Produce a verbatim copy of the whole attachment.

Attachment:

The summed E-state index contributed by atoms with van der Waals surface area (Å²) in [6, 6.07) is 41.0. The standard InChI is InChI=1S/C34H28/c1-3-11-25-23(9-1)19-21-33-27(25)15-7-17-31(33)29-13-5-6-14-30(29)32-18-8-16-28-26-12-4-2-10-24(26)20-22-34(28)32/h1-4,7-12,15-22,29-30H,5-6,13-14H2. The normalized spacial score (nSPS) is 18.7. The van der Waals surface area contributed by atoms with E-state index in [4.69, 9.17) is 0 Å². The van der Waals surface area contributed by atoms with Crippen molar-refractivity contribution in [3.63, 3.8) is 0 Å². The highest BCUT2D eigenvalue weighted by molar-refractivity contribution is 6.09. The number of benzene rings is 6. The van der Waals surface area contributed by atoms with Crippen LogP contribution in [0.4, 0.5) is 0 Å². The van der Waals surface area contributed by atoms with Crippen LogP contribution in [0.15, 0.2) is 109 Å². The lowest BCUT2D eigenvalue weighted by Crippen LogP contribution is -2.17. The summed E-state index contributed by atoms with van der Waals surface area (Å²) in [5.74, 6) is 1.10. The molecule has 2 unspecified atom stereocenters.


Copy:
The summed E-state index contributed by atoms with van der Waals surface area (Å²) in [6, 6.07) is 41.0. The standard InChI is InChI=1S/C34H28/c1-3-11-25-23(9-1)19-21-33-27(25)15-7-17-31(33)29-13-5-6-14-30(29)32-18-8-16-28-26-12-4-2-10-24(26)20-22-34(28)32/h1-4,7-12,15-22,29-30H,5-6,13-14H2. The normalized spacial score (nSPS) is 18.7. The van der Waals surface area contributed by atoms with E-state index in [4.69, 9.17) is 0 Å². The van der Waals surface area contributed by atoms with Crippen molar-refractivity contribution in [3.63, 3.8) is 0 Å². The highest BCUT2D eigenvalue weighted by molar-refractivity contribution is 6.09. The number of benzene rings is 6. The van der Waals surface area contributed by atoms with Crippen LogP contribution in [0.4, 0.5) is 0 Å². The van der Waals surface area contributed by atoms with Crippen LogP contribution in [0.15, 0.2) is 109 Å². The lowest BCUT2D eigenvalue weighted by Crippen LogP contribution is -2.17. The summed E-state index contributed by atoms with van der Waals surface area (Å²) in [5.74, 6) is 1.10. The molecule has 2 unspecified atom stereocenters.